By Gevik Nalbandian

Starting this week, patients no longer need to visit their physician offices to retrieve their medical records. Thanks to new legislation under ONC ‘s interoperability rule, patients can now access and share their digital health records using their smartphones.

With more convenient access to their medical information, consumers can now become increasingly more aware, involved, and educated about their health. More importantly, they can become active participants in managing their health data and ensuring the accuracy of their medical histories.

However, for the industry to truly empower consumers to oversee their health data, it will have to take advantage of the mobile revolution and create a seamless, password-less experience. And that starts with identity.

Imagine a world where patients no longer have to fill out paperwork each time they visit their care provider. Today, consumers can shop, pay bills, stream music, or watch a movie without having to enter in their information every time they open an app. Yet they continually receive a clipboard of forms to fill out when they see their doctor for an exam.

To deliver a better patient experience, while retaining safety, security, and compliance, healthcare must embrace ways to collect, verify, and share digital patient identities. By leveraging one’s smartphone to organize and consolidate digital IDs into a single location, consumers have a one-stop tool for managing and distributing their health data. This also represents an opportunity for patients to manage their identity without having to handover any physical documents. By placing control of this information in the hands of the patient through a secure, private smartphone application, providers can meet emerging standards of patient data access and consent whilst simultaneously empowering patients to take charge of their own care.

Further, a digital wallet for retaining multiple forms of identification in one convenient place bypasses the need for consumers to remember multiple usernames and passwords. It also enables them to stay in complete control over where their online identity is stored and how it is used.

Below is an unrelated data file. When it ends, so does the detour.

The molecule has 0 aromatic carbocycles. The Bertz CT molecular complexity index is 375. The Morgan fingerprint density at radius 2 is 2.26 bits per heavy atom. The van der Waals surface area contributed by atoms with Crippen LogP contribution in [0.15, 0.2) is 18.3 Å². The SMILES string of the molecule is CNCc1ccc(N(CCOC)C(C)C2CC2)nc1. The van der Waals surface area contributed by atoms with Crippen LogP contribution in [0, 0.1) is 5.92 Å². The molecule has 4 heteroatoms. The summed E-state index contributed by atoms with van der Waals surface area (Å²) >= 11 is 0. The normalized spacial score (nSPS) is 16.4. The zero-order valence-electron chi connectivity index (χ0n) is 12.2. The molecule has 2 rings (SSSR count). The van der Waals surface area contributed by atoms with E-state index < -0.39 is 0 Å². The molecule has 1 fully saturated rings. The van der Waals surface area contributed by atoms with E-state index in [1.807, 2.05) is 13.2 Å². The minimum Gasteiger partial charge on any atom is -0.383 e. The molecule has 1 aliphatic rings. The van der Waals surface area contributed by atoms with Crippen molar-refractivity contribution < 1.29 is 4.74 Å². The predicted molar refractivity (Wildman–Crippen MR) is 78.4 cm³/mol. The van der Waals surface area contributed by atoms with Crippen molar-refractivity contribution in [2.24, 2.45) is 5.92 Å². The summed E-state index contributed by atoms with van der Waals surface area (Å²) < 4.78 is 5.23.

Helping consumers control, manage and consolidate their online identities (or accounts) in one place is not a new concept. However, it still is not adequately advanced for there to be mass adoption across industries. Healthcare, being a laggard in technological advances, will likely be the last sector across industries to follow suit. But what if healthcare can lead the pack for once?

At NextGate, we have been working on such a mission and shaking all sorts of core beliefs. We feel we can guide healthcare to be a leader in having consumers control and manage their own data, share their data as they choose, and declare who should be able to access their data based on an individual’s consent declarations and preferences.

For example, I may want to allow my anonymized information to be shared for clinical trials, or that in an emergency, have a simple “break-the-glass” consent to allow my physician to access my health data but not share it with the rest of my healthcare team.

NextGate will be changing how consumers fundamentally interact with health systems, clinics, pharmacies, medicine delivery networks, public health organization, their payers and ultimately with every entity they have to identify themselves with to engage in some sort of business or transaction. We know a convenient approach to identity that guarantees patient privacy and consent will be essential to consumerizing the healthcare experience. Watch this space. It will be red hot in the months to come.

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Gevik Nalbandian is Vice President of Software Engineering for NextGatethe global leader in healthcare enterprise identification. You can reach him at